Eagle County student reading test scores slip slightly
Ryan Summerlin August 14, 2013
EAGLE COUNTY — After four straight years of gains, local students’ reading scores slipped slightly in statewide testing.
The Transitional Colorado Assessment Program (TCAP) is a statewide standardized test designed to measure student performance, and results were released Wednesday afternoon.
Of the local third-graders who took the test, 72 percent scored proficient or advanced in reading, compared to 73 percent statewide.
Statewide testing found in 2012 that 73 percent of the students in Eagle County school district were proficient or advanced, up from 71 percent in 2011.
Digging beneath the data
A closer look at the results reveals a persistent divide between white and minority students, both locally and statewide.
Last year, Eagle County’s student population of English learners was highest in the state, according to the Colorado Children’s Campaign.
It’s Colorado’s third highest this year at 34.9 percent, behind Denver County at 36.9 percent and Lake County at 35.1 percent.
The state average percentage of English learners is 14.4 percent per school district.
Still, local English-speaking students scored with the best in the state, and Eagle County’s English learners outperformed the state average for their student group, Glass said.
The blended averages put the local school district at about the state average, the data says.
“We’re very proud of all of our students and staff,” said Jason Glass, superintendent of Eagle County schools. “We have lots of room for improvement, which we are focusing on, but to stay even during a difficult financial crisis and the first overhaul of curriculum in 100 years is a testament to the professionals we have working with students.”
Locally, third-grade reading was down 2 percent from last year, 72 percent proficient/advanced, compared to 74 percent the two previous years.
Half (50 percent) of third-graders were proficient or advanced in writing.
In math, third-graders trailed the state average, 69 percent advanced/proficient to 72 percent. Math scores tended to tail off as both local and statewide students got older. By eighth grade, 54 percent of local students are proficient/advanced and 51 percent of statewide students are. By the time they get to 10th grade, 29 percent of local students are proficient/advanced in math, and 34 percent are statewide.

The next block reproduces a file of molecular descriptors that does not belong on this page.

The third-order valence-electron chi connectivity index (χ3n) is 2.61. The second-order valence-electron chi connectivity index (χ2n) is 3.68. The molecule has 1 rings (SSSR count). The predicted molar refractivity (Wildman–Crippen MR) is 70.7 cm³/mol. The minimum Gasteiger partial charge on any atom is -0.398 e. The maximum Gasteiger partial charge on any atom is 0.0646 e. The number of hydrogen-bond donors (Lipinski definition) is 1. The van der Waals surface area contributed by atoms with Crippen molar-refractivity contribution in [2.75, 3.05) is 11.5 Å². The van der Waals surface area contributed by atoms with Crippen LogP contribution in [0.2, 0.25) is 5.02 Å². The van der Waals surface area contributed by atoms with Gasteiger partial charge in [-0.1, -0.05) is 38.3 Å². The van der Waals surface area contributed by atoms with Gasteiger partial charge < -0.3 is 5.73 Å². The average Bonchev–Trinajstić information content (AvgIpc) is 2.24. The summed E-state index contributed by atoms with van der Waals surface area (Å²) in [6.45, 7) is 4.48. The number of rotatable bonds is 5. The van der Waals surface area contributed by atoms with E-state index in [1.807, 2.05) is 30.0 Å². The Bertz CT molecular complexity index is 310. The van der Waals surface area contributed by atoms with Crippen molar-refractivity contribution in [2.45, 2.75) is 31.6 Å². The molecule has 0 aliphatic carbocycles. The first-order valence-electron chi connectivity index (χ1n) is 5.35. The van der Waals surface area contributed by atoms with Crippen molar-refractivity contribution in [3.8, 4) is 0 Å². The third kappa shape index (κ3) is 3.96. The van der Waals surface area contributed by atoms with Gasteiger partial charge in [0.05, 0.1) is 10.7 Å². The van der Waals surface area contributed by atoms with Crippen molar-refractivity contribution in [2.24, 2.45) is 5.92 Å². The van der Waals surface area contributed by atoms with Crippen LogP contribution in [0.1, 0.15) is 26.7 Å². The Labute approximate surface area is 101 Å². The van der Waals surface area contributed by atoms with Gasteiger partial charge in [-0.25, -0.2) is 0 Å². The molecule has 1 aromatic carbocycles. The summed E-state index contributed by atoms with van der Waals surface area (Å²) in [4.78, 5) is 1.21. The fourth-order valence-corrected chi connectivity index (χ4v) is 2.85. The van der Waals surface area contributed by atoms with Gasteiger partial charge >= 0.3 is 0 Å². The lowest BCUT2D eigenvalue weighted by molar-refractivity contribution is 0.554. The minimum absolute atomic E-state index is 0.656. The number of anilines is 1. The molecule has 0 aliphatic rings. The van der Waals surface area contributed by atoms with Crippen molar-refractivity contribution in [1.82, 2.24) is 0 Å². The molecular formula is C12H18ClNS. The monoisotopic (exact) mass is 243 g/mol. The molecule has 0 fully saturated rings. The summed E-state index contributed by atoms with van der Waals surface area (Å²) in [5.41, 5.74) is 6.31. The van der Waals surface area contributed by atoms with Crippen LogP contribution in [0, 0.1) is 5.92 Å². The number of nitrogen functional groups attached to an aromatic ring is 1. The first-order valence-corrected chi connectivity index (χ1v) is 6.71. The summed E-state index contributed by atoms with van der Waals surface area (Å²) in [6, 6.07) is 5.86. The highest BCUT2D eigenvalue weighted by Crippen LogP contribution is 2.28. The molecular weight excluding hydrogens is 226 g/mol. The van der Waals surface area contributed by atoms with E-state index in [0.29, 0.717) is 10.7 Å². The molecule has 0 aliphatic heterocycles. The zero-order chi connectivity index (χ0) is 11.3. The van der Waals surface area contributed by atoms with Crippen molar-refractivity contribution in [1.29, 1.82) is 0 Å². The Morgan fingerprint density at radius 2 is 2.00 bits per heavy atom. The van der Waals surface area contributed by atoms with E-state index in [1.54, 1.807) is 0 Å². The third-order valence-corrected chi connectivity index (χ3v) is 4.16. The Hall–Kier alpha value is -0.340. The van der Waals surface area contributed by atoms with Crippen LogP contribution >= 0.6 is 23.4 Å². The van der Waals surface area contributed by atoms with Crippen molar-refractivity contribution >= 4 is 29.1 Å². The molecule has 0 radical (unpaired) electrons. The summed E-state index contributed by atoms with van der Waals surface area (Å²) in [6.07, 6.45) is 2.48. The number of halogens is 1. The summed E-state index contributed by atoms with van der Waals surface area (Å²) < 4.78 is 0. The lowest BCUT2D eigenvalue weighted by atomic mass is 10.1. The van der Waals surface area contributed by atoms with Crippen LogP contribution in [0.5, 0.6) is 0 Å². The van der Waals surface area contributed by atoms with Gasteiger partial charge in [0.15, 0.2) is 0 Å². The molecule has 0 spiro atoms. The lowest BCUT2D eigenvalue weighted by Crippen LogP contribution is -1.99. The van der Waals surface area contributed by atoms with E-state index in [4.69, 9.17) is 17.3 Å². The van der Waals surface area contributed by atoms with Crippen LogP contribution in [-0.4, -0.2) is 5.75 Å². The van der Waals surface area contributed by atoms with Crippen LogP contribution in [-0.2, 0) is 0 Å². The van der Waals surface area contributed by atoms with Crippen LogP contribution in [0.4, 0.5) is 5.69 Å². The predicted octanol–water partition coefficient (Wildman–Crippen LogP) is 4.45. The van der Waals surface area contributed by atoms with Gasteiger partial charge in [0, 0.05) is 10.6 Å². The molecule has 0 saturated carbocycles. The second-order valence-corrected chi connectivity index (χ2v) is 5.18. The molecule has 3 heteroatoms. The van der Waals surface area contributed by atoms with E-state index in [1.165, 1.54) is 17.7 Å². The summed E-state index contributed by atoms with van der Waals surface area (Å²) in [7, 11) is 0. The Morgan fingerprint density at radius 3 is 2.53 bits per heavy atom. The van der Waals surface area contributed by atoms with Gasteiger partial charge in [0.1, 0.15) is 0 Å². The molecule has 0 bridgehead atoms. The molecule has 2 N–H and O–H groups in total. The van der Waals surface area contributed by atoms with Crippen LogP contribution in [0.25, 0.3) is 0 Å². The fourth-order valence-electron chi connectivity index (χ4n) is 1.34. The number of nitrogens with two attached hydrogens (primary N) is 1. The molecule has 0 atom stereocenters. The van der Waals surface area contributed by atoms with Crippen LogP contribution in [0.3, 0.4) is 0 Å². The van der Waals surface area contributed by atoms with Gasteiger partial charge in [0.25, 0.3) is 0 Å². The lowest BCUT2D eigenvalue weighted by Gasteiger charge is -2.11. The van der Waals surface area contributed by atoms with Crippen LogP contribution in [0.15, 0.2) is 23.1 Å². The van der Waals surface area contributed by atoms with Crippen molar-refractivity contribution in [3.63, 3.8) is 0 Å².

About the TCAP
The TCAP measures students in grades 3-10 in reading, writing, science and math. It replaced the Colorado Student Assessment Program (CSAP) two years ago, and will be given one more year before it’s replaced by something else next year, the state Department of Education says.
The TCAP is supposed to track a student’s academic growth year-by-year. Besides data for individuals, schools, school districts and statewide averages, measurements are broken out by gender, race/ethnicity, special programs status such as special education and Title I, and eligibility to receive free or reduced price lunch.
Colorado’s statewide student testing started in 1997 with two tests, and grew to include 31 tests, the Colorado Department of Education said.
“This level of detail allows principals and teachers at the school level to drill down and pinpoint areas needing improvement,” Glass said. “It also highlights district wide challenges that we continue to work on, like math and the achievement gap.”
What it means
Third-graders who don’t read proficiently are four times more likely to drop out or flunk out of high school, studies say.
One in six children who do not read proficiently in third grade do not graduate from high school on time, a rate four times greater than for proficient readers, according the report “Double Jeopardy: How Poverty and Third-Grade Reading Skills Influence High School Graduation” commissioned by the Annie E. Casey Foundation.
Staff Writer Randy Wyrick can be reached at 970-748-2935 or firstname.lastname@example.org.